University of British Columbia scientists investigated the genetic changes of freshwater sticklebacks, concluding that their study “provides further evidence for Darwin’s theory of natural selection.” But is it really so?
Rowan Barrett, Sean Rogers, and Dolph Schluter wondered whether evolution can explain the reduced armor plating on freshwater sticklebacks, which are larger than their marine kin. Evolutionists think marine sticklebacks “invaded” freshwater lakes and streams during an ice age, during which time they gradually lost their bony armor.
The researchers based their work on the discovery of a mutant gene found in sticklebacks that prohibits the growth of the armor. While the gene is found in less than one percent of marine sticklebacks, it is quite common in the freshwater variety. Could this gene explain the transition?
The team relocated 200 marine sticklebacks that carry the armor-reduction allele to “experimental” freshwater ponds. There, the team observed a “significant increase” in the frequency of the allele in the offspring of the 200: a.k.a. “evidence that natural selection favors reduced armor in freshwater,” according to Barrett.
Interestingly, those individuals carrying the mutant allele are also significantly larger—perhaps growing more because they aren’t expending as much energy developing armor. And so, in the absence of significant predation, the “more fit” armorless sticklebacks survive and reproduce more.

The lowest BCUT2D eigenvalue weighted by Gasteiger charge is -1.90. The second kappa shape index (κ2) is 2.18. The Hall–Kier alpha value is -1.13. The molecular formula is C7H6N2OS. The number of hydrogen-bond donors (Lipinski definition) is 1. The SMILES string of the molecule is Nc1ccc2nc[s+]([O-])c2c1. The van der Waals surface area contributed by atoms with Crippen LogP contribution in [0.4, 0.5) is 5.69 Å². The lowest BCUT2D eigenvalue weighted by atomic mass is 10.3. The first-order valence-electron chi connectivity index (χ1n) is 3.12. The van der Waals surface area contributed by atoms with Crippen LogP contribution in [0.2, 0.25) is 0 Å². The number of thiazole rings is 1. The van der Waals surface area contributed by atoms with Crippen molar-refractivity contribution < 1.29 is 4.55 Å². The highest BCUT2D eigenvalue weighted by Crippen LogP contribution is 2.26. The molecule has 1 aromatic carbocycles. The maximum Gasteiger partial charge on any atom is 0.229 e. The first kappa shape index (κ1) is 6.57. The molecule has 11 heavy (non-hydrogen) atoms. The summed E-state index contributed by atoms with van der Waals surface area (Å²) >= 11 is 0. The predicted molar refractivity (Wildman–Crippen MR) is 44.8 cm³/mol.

Barrett claims the study backs up Darwin’s theory “by showing that environmental conditions can directly impact genes controlling physical traits that affect the survival of species.” Of course, if this is all Darwin’s theory was, we would agree. (Not only is that not the case, but the basic idea of natural selection was around before Darwin!) However, Darwin and his followers argue that phenotypic variations like these, operating within the mechanism of natural selection, can explain how unicellular organisms mutated all the way up the ladder to humans. The problem (for Darwinists) is that such “mistakes,” if one can call them that, would have to “accidentally” confer a great deal of new genetic information, something that has never been backed up in the lab or in nature.
There are plentiful examples . . . of mutations destroying genetic information.
Instead, there are plentiful examples—including possibly this one—of mutations destroying genetic information, such as the code for building armor. In some situations, these sort of mutations end up helping the organism, even enabling individuals to grow larger. (For example, mutations that result in beetles that can’t fly are beneficial on windy islands!) Yet an eternity of mutations like this will never lead to a more complex organism.
So, then, is this evolution? It depends. When one defines evolution as simply “changes in genotype (or phenotype) frequency in a population over time” (or similarly), then this is certainly “evolution,” though it is a sort of evolution that is fully compatible with Scripture (information-reducing, within kind, etc.). But this study in no way supports “evolution” as defined as “the common descent of all forms of life from a single microscopic ancestor”—nor do other such studies, including a similar stickleback study we reported on in “Reverse Evolution Found In Small Fish Species.”
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- Is Natural Selection the Same Thing as Evolution?
- Are Mutations Part of the “Engine” of Evolution?
- Antibiotic Resistance of Bacteria: An Example of Evolution in Action?
- Get Answers: Mutations, Natural Selection, Information Theory, Charles Darwin
For More Information: Get Answers
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